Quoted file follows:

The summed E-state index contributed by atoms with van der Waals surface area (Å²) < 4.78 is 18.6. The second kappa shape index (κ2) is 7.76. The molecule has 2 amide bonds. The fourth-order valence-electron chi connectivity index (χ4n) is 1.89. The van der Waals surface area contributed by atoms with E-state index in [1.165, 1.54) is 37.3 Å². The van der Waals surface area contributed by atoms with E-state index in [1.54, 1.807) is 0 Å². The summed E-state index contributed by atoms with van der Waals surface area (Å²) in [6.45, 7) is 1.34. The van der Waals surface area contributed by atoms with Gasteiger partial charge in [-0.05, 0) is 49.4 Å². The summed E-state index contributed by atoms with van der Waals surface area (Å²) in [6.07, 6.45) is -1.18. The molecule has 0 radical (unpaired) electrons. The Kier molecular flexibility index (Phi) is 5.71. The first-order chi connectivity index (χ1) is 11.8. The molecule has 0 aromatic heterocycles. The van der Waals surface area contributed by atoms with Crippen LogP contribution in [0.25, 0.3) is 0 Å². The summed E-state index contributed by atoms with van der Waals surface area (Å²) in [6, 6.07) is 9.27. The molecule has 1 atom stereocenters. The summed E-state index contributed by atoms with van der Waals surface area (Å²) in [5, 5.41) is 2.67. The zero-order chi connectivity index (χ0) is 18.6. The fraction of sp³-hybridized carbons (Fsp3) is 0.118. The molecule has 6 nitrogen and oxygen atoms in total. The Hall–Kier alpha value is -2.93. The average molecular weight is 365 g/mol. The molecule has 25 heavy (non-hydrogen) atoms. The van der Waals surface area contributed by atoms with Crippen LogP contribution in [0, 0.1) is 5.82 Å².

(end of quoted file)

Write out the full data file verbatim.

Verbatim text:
The summed E-state index contributed by atoms with van der Waals surface area (Å²) < 4.78 is 18.6. The second kappa shape index (κ2) is 7.76. The molecule has 2 amide bonds. The fourth-order valence-electron chi connectivity index (χ4n) is 1.89. The van der Waals surface area contributed by atoms with E-state index in [1.165, 1.54) is 37.3 Å². The van der Waals surface area contributed by atoms with E-state index in [1.54, 1.807) is 0 Å². The summed E-state index contributed by atoms with van der Waals surface area (Å²) in [6.45, 7) is 1.34. The van der Waals surface area contributed by atoms with Gasteiger partial charge in [-0.05, 0) is 49.4 Å². The summed E-state index contributed by atoms with van der Waals surface area (Å²) in [6.07, 6.45) is -1.18. The molecule has 0 radical (unpaired) electrons. The Kier molecular flexibility index (Phi) is 5.71. The first-order chi connectivity index (χ1) is 11.8. The molecule has 0 aromatic heterocycles. The van der Waals surface area contributed by atoms with Crippen LogP contribution in [0.25, 0.3) is 0 Å². The summed E-state index contributed by atoms with van der Waals surface area (Å²) in [6, 6.07) is 9.27. The molecule has 1 atom stereocenters. The summed E-state index contributed by atoms with van der Waals surface area (Å²) in [5, 5.41) is 2.67. The zero-order chi connectivity index (χ0) is 18.6. The fraction of sp³-hybridized carbons (Fsp3) is 0.118. The molecule has 6 nitrogen and oxygen atoms in total. The Hall–Kier alpha value is -2.93. The average molecular weight is 365 g/mol. The molecule has 25 heavy (non-hydrogen) atoms. The van der Waals surface area contributed by atoms with Crippen LogP contribution in [0, 0.1) is 5.82 Å².